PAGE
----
Economic outlook

Strong Start, Weak Finish

ARCHIV - Ein Mitarbeiter von Thyssenkrupp wartet am 08.02.2011 in Duisburg im Stahlwerk Walzenrollen. ThyssenKrupp legt am Freitag (10.08.2012) seine Bilanz für das dritte Geschäftsquartal vor. Foto: Oliver Berg dpa/lnw +++(c) dpa - Bildfunk+++
The year started strongly but dangers lurk.
  • Why it matters

    Why it matters

    High consumer spending, migration costs, inflation and employment are all having an impact on the German economy, meaning economists are still skeptical about growth over the next 18 months.

  • Facts

    Facts

    • Germany’s gross domestic product grew by 0.7 percent in the second quarter compared to the same period last year.
    • This led to a surprise 2.3 percent increase in gross investments.
    • The Handelsblatt Research Institute forecasts 1.5 percent growth for this year and 1.2 percent for 2017.
  • Audio

    Audio

  • Pdf

The German economy turned in a surprisingly strong start in 2016. But this energetic beginning is deceptive. The relatively weak development of the global economy and the weak dynamics of global trade are putting a strain on export companies. And the strong domestic economy will not be capable of completely offsetting the negative external balance.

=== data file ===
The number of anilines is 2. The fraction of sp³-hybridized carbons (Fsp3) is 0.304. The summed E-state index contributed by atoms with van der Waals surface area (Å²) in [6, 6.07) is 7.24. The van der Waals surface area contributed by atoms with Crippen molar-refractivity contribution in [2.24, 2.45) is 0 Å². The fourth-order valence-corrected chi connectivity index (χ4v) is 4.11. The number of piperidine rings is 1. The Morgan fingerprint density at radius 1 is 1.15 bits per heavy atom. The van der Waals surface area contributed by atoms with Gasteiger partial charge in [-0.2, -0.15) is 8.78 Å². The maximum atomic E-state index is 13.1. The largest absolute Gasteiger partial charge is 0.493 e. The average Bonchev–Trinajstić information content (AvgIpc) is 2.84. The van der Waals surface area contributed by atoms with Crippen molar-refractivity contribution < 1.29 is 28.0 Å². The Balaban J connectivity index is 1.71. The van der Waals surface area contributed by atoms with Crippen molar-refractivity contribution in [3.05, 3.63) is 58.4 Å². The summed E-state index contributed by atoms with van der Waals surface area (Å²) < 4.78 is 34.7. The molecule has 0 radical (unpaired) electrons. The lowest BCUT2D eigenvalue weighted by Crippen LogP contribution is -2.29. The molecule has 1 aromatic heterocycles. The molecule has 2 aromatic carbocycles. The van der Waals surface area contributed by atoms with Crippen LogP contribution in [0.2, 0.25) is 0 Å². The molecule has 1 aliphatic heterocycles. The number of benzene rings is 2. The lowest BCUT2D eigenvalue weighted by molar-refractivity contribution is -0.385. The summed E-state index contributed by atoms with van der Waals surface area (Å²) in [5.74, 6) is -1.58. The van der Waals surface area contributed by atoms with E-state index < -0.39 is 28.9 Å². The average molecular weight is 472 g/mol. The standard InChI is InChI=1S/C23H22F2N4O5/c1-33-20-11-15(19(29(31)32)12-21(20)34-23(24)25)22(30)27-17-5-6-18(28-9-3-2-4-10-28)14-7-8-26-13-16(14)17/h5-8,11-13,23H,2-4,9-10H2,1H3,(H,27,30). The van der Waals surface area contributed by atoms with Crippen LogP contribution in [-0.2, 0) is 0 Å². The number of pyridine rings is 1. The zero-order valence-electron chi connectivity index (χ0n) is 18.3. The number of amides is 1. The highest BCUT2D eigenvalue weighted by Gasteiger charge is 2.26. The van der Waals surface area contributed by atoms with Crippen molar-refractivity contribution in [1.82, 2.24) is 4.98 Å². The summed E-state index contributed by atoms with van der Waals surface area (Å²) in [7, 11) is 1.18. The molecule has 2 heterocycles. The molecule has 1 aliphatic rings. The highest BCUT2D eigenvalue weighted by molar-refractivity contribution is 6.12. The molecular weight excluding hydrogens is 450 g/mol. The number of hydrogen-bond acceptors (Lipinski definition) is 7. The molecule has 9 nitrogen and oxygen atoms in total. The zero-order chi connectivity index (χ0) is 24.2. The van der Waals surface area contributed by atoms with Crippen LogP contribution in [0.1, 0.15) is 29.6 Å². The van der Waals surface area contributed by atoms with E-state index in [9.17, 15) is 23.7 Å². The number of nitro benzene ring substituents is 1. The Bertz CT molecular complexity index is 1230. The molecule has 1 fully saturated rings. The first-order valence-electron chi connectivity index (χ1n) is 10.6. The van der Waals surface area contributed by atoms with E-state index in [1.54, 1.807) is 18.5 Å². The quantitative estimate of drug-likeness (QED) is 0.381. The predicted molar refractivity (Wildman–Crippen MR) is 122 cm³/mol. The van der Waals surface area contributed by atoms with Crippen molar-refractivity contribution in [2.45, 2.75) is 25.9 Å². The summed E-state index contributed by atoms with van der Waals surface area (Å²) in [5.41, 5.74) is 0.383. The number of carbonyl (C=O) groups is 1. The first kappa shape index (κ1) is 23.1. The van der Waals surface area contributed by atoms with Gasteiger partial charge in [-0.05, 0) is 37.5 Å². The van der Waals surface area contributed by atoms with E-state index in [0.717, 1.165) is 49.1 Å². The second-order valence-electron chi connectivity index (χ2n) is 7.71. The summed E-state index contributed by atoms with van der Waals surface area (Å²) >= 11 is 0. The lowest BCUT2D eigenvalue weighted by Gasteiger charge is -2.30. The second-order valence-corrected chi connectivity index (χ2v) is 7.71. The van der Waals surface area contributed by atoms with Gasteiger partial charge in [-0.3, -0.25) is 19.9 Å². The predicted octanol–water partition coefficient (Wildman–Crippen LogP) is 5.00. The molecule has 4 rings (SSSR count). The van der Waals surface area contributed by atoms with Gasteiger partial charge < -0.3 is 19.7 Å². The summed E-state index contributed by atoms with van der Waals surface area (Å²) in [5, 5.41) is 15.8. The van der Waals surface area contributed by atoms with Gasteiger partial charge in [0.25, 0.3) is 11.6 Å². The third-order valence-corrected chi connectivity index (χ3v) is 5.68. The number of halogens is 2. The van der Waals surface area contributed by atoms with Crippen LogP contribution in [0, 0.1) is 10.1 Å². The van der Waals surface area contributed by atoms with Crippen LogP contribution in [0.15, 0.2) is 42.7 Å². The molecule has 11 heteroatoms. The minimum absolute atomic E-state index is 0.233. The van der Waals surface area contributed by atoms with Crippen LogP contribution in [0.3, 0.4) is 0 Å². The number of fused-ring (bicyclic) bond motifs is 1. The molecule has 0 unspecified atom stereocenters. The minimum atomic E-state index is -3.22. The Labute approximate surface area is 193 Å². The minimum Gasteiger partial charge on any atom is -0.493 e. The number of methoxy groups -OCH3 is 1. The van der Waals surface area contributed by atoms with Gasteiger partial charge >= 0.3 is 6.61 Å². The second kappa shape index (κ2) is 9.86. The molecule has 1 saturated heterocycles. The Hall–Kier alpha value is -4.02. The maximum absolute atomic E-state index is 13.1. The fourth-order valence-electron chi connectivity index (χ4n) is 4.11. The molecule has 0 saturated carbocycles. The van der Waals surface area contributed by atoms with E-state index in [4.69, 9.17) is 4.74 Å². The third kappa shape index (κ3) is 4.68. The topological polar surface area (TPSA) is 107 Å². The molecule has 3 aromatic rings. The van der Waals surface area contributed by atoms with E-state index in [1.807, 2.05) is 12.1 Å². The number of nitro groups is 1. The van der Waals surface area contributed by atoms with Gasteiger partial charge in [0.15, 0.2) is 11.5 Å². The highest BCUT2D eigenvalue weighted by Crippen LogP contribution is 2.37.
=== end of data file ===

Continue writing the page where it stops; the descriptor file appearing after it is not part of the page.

According to the estimate by the Federal Office of Statistics released on May 24, Germany’s gross domestic product grew by 0.7 percent over the previous quarter. The mild winter fostered brisk construction activity, and companies invested heavily in equipment.

This led to an impressive 2.3-percent increase in gross investments, which is significantly more than the 0.7 percent predicted by the Handelsblatt Research Institute. But the increase is mainly attributable to pull-forward effects. This theory is supported by incoming orders in manufacturing, which shrank by a notable 2 percent in April.

This is why the HRI sees no reason to discard its previous view of the business cycle for 2016 and 2017. We are sticking to our contention that the export economy, the traditional driver of growth, is consistently under-performing, due to weak global growth. The development of the external balance, that is, the balance of exports and imports, validates this assessment. We are adhering to this skeptical view for the next 18 months.

Want to keep reading?

Subscribe now or log in to read our coverage of Europe’s leading economy.